Alastair Hunter

Scottish-born Alastair Hunter was pleased that Hadleigh's dour old manservant in Yorkshire Television's "Hadleigh" series was called Maxwell -because it justified Alastair native accent creeping into the part now and again.

"You couldn't get a more Scottish name than Maxwell, so that could mean that although his grounding was a Yorkshire one, he could have had his roots in Scotland", explains Alastair, who admitted that he was somewhat nervous about playing a Yorkshire accent which was heard by Yorkshire people.

Alastair who lived in London for about 30 years, was born in Ayrshire. He started his career in banking, according to the wishes of his architect father, who wanted him to gain a business background. Coming from an artistically inclined, although not a particularly theatrically minded family, however, Alastair had always fancied the stage as his profession and he loathed banking.

"I stayed in it three years, just long enough to honour my father's wishes, and then went into repertory", he recalled. He started at the Theatre Royal, Glasgow, and then moved to different companies throughout the country. He first went to London In 1937 and appeared in various films, including "A Yank at Oxford", in which he was a student, and "Q-Planes", in which he played a co-pilot with Sir Laurence Olivier;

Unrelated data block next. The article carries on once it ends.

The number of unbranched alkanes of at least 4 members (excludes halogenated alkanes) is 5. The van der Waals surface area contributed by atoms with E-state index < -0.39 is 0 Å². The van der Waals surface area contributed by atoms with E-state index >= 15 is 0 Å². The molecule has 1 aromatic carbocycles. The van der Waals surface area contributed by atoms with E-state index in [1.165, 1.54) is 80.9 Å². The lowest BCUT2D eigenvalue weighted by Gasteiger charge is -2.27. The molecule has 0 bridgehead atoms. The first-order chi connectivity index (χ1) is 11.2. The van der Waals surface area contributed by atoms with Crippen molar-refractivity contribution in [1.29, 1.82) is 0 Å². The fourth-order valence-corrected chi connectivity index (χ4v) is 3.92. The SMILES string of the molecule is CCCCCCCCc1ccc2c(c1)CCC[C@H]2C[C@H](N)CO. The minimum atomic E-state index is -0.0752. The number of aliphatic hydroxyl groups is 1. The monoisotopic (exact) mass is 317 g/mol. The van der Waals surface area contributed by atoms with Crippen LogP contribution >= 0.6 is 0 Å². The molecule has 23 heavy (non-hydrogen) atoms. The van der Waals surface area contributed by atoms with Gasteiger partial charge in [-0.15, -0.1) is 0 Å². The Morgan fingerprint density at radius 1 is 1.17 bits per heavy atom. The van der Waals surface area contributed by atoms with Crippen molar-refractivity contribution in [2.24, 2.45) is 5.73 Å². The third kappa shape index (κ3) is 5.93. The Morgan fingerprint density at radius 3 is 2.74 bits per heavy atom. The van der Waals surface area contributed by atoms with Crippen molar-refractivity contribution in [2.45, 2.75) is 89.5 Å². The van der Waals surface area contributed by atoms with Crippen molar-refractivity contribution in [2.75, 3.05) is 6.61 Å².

His first TV was the juvenile lead in "Campbell of Kilmhor", broadcast from Alexandra Palace in 1938. Shortly afterwards he was in his first West End play, "Saloon Bar", with Gordon Harker, and the war broke out during the play's pre-West End tour. Alastair had a Territorial Commission and left the play to join his regiment, the Royal Scots Fusiliers. After his seven years service - he was with the British Expeditionary Force in France and the Far East - he was given a small part in "Born Yesterday" by Sir Laurence Olivier in order to get him back on his feet in the theatre. Then, following one or two repertory tours, he went into the play "Noose" at London's Saville Theatre. Subsequent credits in the West End Include "To Dorothy a Son" in which he played Cameron at the Garrick and Savoy, and the part of Turton in "Passage to India" at the Comedy. At the same time he also appeared in many television plays, probably his strongest part being that of Ephraim Caird in "Witchwood".

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